April 28, 2017

My Middle-aged White Lady Perspective: Free Speech

Ann Coulter, the long-standing outspoken conservative, she who was Tomi Lahren before there was a Tomi Lahren, she who may have tossed out a brief Nazi salute at the Republican National Convention (although we know she really didn't), was planning on speaking, in a public square or a triangle park or a traffic circle or something like that on or near the campus of the University of California at Berkeley.

No, seriously, she was going to speak at Sproul Plaza, the site of iconic free speech protests back in the 60s, when free speech was all the rage.

Coulter was invited to speak at Cal-Berkeley by two groups, Bridges USA (politically moderate) and the College Republicans. That invitation was rescinded -- too dangerous, bad, not safe -- but then the University offered her a different date but Coulter was not having it. She wanted Thursday and she was going to take Thursday, whether the university wanted her to or not And whether the police wanted her to or not.

As it turned out, the groups that had invited her backed away, not wanting to be associated with the promised violence and protests. And Coulter, after noting that it was "up to the police to keep her safe" backed down and decided not to show up. Interestingly, she also reminded us that former Homeland Security Security Janet Napolitano is the president of the University of California. And that
She had to keep the entire nation safe. I think she can keep a college campus safe. 
She's got a point there. And of course she's got a way with words, which is why she would make an interesting speaker, whether you agree with her or not.

What the hell is wrong with us that we cannot allow her to speak her mind, at Berkeley of all places? Yes, she's a provocateur; yes, she's opinionated; yes, she's brash, and surely, she's not a lefty. But does that preclude her from speaking anyplace other than on conservative TV and radio shows?

Do her words justify violent protests? Of course they don't. Neither did Milo's, really - and yet, he too was shut down and not allowed to speak at Berkeley, even before the videos suggesting he 'supported' pedophilia were brought to light -- by conservatives -- with the purpose of keeping him from speaking at CPAC.

According to this report, Milo is not done with Berkeley yet. He's planning to "occupy the public plaza" and to host free speech rallies this fall, protesting how the university is handling appearances by folks like him, and Coulter. And, he blamed liberals for the fear of violence.
It's happening because the left knows it's losing. It's losing the political battle and losing the free speech battle. And like a dog being kicked to death, it is lashing out.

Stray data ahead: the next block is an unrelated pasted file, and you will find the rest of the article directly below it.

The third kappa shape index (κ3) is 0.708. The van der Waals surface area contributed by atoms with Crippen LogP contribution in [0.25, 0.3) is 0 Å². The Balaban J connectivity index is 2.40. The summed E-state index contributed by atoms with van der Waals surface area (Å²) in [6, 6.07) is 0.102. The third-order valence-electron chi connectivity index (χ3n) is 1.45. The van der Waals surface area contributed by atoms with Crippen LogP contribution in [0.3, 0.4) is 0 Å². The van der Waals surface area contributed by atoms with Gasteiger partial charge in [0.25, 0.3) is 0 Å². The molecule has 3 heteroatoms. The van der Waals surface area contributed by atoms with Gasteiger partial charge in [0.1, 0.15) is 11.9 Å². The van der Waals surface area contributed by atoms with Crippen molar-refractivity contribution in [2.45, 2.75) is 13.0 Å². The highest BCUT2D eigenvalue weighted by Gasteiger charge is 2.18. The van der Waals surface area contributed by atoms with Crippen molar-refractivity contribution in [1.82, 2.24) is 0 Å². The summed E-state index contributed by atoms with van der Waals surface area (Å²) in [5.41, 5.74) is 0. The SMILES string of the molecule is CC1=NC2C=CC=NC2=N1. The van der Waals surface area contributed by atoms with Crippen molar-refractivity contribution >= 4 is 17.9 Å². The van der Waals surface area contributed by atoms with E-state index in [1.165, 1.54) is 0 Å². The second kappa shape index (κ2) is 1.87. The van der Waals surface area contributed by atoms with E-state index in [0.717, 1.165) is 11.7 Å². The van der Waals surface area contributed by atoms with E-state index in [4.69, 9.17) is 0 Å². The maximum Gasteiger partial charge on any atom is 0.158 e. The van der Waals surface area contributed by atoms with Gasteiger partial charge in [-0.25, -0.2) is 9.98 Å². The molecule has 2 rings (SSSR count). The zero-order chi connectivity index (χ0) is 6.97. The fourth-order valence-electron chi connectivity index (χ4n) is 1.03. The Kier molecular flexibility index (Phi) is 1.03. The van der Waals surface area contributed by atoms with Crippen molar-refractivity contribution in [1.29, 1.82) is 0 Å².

He, like Coulter, has a point.

We have a problem, whether it's because the left lost, or because the right thinks everyone on the left is a snowflake. Or, because we have become intolerant of anyone and everyone who does not agree with us.

From my middle aged white lady perspective, threatening violence in an effort to keep someone with whom you disagree from exercising their constitutional right to free speech is not brave, or strong. It's cowardly, and nothing to write home about. And how it got to the point where we interpret our rights to apply only to us and those who agree with us, and not to those who disagree, is beyond me.

Is it our intractable politicians, their heels dug so far into their own ideology that they can barely walk upright?

Perhaps it's the Internet, which encourages anonymity and stokes slowly burning embers of hate?

Or maybe our president, who employed a take-no-prisoners approach to winning, and who, when faced with statements of fact from an opponent, simply yelled "wrong" over and over and over and then moved on to verbally assault the next one?

Or fear, real fear, of being 'taken over' by the other side, by the other guy, by "those people" - you know, the ones who don't look like you or think like you or talk like you or pray like you?

Or patriotism? Are these folks all acting out of some deeply held belief that their vision of America is the only vision, and that only those of the same ilk are allowed to speak?

Former Maryland Senator Barbara Mikulski, who served in the House for ten years and the Senate for 30 before retiring this year, once said
America is not a melting pot, it's a sizzling cauldron.
I don't know the specific context for her remark, but it seems so true, and so sad. Is rage our new identity?

Above I pointed the finger at five possible 'causes' of this, to show how easy it is to blame someone, or some thing, for the actions of others. We're told to do that, we're taught to do that, it seems that's one of the first things we learn.

But we all know where the answer lies - and we know who to blame.  We just have to look in the mirror.